Not so fantastic plastic

Alexis Percival profile picture

12 October 2019

Alexis Percival
Environmental and sustainability manager


Plastic. Plastic everywhere and not a drop is recycled…

The awareness of plastic pollution has become blatant to the world through programmes like Blue Planet and the War on Plastic, highlighting the issues of our waste disposal methods as well as our over consumption and use of plastics.

 

The NHS’ plastic addiction

It takes 21 days to break a habit. The UK’s NHS is the largest user of single-use plastics in Europe. Could we get the NHS to break its single-use plastic addiction in 21 days? It isn’t too much of a tall order if we managed to eradicate all of the plastic from our canteen in two weeks.

The NHS, like the whole of society, is heavily dependent on plastic. According to NHS Supply Chain, the percentage of plastic waste in NHS waste streams is significantly higher than other industries with plastic making up 22.7% total of all waste, with 13.7% being plastic film and 9% being hard plastic of this waste. The NHS disposes of around 133,000 tonnes of plastic each year with only about 5% of this plastic waste being currently recovered.

Where is the plastic hidden? It comes in the packaging, wrapped around delivery of products, product packaging and the plastic products themselves. In the NHS, we use plastic in our catering, building structures, and furniture as well as our clinical products and the packaging surrounding it. Plastic is everywhere.

Many plastics are considered necessary for infection prevention control due to the single-use properties, but some can be replaced with environmentally friendly, washable and biodegradable alternatives or completely eliminated altogether. Our plastic addiction needs some solutions in order to reduce our procurement and disposal costs.

 

How can we reduce plastic in the NHS?

Amounting to an excess of £9bn spent annually, the NHS has a large potential influence to the green economy and can dramatically reduce the amount of plastic that is procured and ultimately, disposed. By making clear plastic reduction choices, the NHS can help to reduce the costs associated with the disposal as well as the impact of waste being transferred across the world and polluting our oceans.

Recognising the NHS can go further on plastic reduction and elimination, NHS England and NHS Improvement have recently launched a single-use plastics reduction campaign and the NHS in Scotland have signed up to Waste and Resources Action Programme’s (WRAP) Plastic Pact.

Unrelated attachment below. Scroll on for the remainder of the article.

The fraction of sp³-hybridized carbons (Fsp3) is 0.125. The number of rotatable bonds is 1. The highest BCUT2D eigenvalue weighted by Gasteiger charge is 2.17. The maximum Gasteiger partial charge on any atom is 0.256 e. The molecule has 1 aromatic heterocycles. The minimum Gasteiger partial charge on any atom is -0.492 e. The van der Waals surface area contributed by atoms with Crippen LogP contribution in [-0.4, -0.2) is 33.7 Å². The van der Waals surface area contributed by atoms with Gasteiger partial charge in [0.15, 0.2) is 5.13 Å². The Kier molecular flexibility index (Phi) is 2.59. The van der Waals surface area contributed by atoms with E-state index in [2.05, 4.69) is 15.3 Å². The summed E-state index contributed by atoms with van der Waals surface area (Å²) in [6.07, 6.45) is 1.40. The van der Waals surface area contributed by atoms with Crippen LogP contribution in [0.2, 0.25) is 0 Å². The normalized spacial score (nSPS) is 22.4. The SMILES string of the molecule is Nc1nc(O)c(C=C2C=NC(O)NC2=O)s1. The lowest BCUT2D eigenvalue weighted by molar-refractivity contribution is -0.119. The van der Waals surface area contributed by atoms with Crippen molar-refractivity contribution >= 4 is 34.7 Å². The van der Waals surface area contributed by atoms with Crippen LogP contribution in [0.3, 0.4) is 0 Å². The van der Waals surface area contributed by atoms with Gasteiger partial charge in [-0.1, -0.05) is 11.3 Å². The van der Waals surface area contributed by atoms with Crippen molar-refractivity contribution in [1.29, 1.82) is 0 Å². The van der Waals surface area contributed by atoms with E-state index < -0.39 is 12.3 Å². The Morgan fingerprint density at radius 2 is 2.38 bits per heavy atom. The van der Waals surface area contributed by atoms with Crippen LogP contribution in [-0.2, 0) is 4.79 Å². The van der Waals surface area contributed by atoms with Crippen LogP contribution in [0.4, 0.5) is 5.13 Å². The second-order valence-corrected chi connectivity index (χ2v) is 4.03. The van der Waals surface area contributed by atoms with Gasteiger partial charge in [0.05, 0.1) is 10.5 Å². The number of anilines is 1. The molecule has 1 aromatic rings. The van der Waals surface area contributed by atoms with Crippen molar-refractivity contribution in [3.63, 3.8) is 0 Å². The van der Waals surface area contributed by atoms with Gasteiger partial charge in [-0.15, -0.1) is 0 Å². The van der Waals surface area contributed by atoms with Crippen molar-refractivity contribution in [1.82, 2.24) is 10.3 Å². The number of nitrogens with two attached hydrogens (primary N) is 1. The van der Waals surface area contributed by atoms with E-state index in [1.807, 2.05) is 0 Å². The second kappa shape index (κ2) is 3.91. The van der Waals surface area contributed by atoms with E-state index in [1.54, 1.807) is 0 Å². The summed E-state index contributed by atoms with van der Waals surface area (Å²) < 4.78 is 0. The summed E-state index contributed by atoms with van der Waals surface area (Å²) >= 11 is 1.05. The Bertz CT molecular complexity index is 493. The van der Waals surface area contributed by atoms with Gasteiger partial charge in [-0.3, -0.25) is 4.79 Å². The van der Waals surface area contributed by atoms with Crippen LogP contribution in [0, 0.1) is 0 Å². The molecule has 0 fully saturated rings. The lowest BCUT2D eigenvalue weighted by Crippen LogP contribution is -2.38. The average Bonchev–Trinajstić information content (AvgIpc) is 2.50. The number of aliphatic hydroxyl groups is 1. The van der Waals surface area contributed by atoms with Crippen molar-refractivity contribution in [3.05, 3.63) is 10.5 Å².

How easy is it to reduce your NHS plastic?

At Yorkshire Ambulance Service NHS Trust, we launched our Pl’YAS’tic free strategy in 2018 to look at how we can reduce our plastic footprint. We started with one single product: the humble milk bottle. A simple swap from plastic to a glass milk bottle, delivered by the same milkman, meant that we reduced the amount of plastic bottles going in the bin by nearly 10,000 bottles a year, replacing them with reusable glass bottles. This quick and easy change sparked a plastic reduction programme looking at the alternatives for all the products in our staff canteen from plastic lined coffee cups, milk stirrers, salad pots, plastic drinks bottles, plastic cutlery to sandwich bags.

We started with a plastic audit and then assessed what we would replace the products with. We assessed the pros and cons of moving away from plastic to plastic alternatives such as ‘bio’plastics, vegware, bio degradable or recyclable packaging like paper or simply removing the need for packaging at all. Many items were replaced with reusable products like plates and metal cutlery. We introduced rentable cups through a ‘rent-a-mug’ scheme, charging £1 for a returnable reusable cup – keep it and reuse or use for your drink and return. We replaced plastic bottles with cans or introduced water refilling points.

The amount of plastic and financial savings that we have made has far exceeded what we were expecting:

  • We have to date saved nearly 200,000 pieces of plastic from the waste stream.
  • We have reduced the amount of plastic waste by approximately 4 tonnes a year, but still generate around 0.5 tonnes of waste from the changes to plastic free products.
  • Waste production has been reduced by at least one industrial waste bin per day.
  • We have saved over £5,000 in a year in procurement costs for plastic packaging.
  • We have tried to minimise the amount of waste that is generated through plastic replacement.
  • Our suppliers engaged with the task of plastic and waste reduction.
  • Cleaning staff do not have to empty the bins as many times over a day.

 

We are now progressing forwards to look at cleaning products, single-use wipes and plastic packaging. We are working with our paramedics to see how we can reduce plastic on the frontline. We are investigating alternatives to sharp boxes. If we can reduce plastic in one area, we can save on disposal costs. Let’s stop using plastic – it isn’t fantastic!

If you want to find out more information about what other trusts are doing, see below:

 

NHS England has written to trusts urging them to back the campaign to reduce plastic by signing the pledge. Read more information about the pledge on the NHS England website. You can also read more about Yorkshire Ambulance Service through a case study

 

About the author

Alexis Percival profile picture

Alexis Percival
Environmental and sustainability manager

Alexis is the Environmental and sustainability manager for Yorkshire Ambulance Service NHS Trust.

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